I'm spending some time learning options and I have a scenario question. I'm attempting to have this make sense in my head but this just doesn't seem right or maybe I'm missing something.

I see this put option here:

Last trade date:
2019-08-19 12:09AM EDT  

This is a very old ITM put option. The last sale of the underlying stock is $45.50. The price listed for the option is well below the bid/ask range. If this price is correct, it looks like I could buy this option for $1350.00 and immediately exercise it(not hold it) for:

(70-45.5)*100 = $2450.00

Subracting the $1350 originally paid for the option and marginal fees, I would make a profit of about $1000. Is my math correct here?

I'm aware that in addition to the paying the $1350 for purchasing the option, I would also need to put up the $4550.00 to buy the stock for exercising the option, but am I missing something? It looks like, theoretically, I could buy this option and immediately exercise it for an immediate profit of $1000. Am I correct about this? Just sounds a little too good to be true.

2 Answers 2


No, you are not correct about any of this :->)

Yahoo is notorious for bad data and this is no different. Note the trade time (options don't trade just after midnight) and the $70 put supposedly traded well below its intrinsic value. That's not gonna happen (see LYFT's price range that day or either adjacent day).

The main problem here is that the last trade was $13.50, somewhere around a month ago when LYFT was in the $57 to $58 range. The current price per your link is $23.10 x $23.60 and even that is bad data.

The current price of LYFT in real time is $43.04 and the $70 put is $26.80 x $27.10 That means that the put has $26.96 of intrinsic value which falls almost midway b/t the current B/A of the option.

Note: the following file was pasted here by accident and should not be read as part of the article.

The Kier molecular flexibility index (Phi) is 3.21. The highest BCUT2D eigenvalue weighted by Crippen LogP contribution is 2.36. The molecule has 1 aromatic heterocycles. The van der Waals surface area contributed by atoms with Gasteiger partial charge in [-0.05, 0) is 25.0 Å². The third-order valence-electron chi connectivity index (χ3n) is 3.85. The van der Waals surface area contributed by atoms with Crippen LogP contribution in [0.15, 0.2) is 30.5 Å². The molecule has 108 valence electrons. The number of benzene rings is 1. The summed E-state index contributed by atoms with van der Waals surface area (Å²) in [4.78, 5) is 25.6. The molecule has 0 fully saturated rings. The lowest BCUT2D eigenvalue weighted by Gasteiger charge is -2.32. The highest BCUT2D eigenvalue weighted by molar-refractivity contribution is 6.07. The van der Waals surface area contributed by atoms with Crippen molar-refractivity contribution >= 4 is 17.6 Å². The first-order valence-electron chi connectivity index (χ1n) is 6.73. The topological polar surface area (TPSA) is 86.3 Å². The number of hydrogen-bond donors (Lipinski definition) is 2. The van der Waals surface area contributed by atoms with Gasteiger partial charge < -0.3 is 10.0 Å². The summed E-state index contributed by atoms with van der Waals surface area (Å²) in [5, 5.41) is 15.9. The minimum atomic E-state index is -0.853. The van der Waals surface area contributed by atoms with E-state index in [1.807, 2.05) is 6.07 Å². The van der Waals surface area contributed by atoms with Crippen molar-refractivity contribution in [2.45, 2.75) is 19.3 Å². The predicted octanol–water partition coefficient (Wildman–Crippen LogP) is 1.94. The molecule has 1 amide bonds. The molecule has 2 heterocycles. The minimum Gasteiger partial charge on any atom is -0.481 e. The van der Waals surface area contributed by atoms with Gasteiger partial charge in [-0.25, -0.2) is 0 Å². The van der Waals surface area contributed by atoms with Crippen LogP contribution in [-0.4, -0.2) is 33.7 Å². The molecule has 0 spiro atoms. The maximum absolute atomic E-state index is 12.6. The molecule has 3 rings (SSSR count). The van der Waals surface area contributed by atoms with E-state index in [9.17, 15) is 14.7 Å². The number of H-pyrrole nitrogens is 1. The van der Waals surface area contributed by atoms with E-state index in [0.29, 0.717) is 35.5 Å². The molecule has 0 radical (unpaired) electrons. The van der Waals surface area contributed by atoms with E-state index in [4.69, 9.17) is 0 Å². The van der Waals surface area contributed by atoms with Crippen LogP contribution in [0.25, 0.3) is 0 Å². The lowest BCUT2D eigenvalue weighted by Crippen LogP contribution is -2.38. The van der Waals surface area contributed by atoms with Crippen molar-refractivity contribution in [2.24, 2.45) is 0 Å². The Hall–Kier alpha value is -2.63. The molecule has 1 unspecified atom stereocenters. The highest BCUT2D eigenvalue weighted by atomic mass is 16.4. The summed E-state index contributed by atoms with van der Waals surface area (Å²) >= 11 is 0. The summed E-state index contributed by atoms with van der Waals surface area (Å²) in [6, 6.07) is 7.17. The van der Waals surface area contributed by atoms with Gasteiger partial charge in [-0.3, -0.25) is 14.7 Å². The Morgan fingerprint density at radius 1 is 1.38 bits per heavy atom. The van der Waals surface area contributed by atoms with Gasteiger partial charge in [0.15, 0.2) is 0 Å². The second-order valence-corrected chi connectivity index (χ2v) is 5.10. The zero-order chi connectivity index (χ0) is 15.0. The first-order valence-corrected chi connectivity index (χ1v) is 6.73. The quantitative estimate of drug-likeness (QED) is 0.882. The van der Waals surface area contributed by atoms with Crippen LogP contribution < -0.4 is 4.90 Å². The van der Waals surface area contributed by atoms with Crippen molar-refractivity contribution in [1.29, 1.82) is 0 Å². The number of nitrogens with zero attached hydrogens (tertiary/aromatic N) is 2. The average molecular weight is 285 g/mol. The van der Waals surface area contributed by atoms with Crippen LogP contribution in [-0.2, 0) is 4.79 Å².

The short answer?

(1) If it looks too good to be true it usually is

(2) There are no free lunches

The open interest of zero means that there are no existing contracts. You can buy or sell this or any other option at any time prior to expiration if you are willing to trade at the bid or ask.

As an aside and unrelated to your question, if there is a pending ex-div date, option premiums reflect it. Puts will increase in value and the calls will decrease. If the dividend is large and the ex-div date is imminent, you may see deep ITM calls trade below parity (less than intrinsic value). This discount (what you thought that you saw in the LYFT put) is the main reason that causes early assignment of short calls.


The $13.50 is the last trade. You can already see the current bid/ask, meaning the $13.50 is history, literally.

The chance of an actual mis-match like this occurring is slim to none. Computers are programmed to catch opportunities to grab any pennies they can find.

  • Here's here I'm seeing the information: finance.yahoo.com/quote/LYFT/options?p=LYFT&.tsrc=fin-srch See the last few options at the bottom of the page. Again I just want to be sure I'm understanding everything correctly. Commented Sep 24, 2019 at 3:37
  • 1
    Indeed, the options are thinly traded, most having little open interest. And the last price is clearly state. The bid/ask tends to be more accurate, but you’ll still see some wide spreads. Commented Sep 24, 2019 at 3:45
  • Does 0 open interest mean the option can no longer be purchased? Commented Sep 24, 2019 at 3:56
  • 1
    No. It simply means no contracts are currently open for that strike. The quote page you linked to may be stale, but it still gives a hint of what option strikes are available to trade. Commented Sep 24, 2019 at 11:34

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